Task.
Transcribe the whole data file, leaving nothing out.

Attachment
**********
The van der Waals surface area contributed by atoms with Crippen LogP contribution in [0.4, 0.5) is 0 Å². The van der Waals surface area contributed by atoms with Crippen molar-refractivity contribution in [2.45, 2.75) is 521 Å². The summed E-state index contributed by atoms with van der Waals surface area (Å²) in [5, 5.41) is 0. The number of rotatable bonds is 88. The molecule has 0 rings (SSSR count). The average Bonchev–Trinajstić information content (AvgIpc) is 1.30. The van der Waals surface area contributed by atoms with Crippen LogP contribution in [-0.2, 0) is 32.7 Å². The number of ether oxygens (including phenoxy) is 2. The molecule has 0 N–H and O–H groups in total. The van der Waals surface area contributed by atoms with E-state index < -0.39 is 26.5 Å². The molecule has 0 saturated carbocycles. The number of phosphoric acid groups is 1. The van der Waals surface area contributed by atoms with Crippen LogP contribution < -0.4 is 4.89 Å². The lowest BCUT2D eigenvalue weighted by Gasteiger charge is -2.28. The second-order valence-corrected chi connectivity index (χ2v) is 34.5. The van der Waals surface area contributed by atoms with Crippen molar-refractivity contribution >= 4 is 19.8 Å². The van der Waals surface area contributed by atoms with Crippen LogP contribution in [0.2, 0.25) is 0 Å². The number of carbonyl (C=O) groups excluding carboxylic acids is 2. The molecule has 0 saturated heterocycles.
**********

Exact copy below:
The van der Waals surface area contributed by atoms with Crippen LogP contribution in [0.4, 0.5) is 0 Å². The van der Waals surface area contributed by atoms with Crippen molar-refractivity contribution in [2.45, 2.75) is 521 Å². The summed E-state index contributed by atoms with van der Waals surface area (Å²) in [5, 5.41) is 0. The number of rotatable bonds is 88. The molecule has 0 rings (SSSR count). The average Bonchev–Trinajstić information content (AvgIpc) is 1.30. The van der Waals surface area contributed by atoms with Crippen LogP contribution in [-0.2, 0) is 32.7 Å². The number of ether oxygens (including phenoxy) is 2. The molecule has 0 N–H and O–H groups in total. The van der Waals surface area contributed by atoms with E-state index < -0.39 is 26.5 Å². The molecule has 0 saturated carbocycles. The number of phosphoric acid groups is 1. The van der Waals surface area contributed by atoms with Crippen LogP contribution < -0.4 is 4.89 Å². The lowest BCUT2D eigenvalue weighted by Gasteiger charge is -2.28. The second-order valence-corrected chi connectivity index (χ2v) is 34.5. The van der Waals surface area contributed by atoms with Crippen molar-refractivity contribution >= 4 is 19.8 Å². The van der Waals surface area contributed by atoms with Crippen LogP contribution in [0.2, 0.25) is 0 Å². The number of carbonyl (C=O) groups excluding carboxylic acids is 2. The molecule has 0 saturated heterocycles.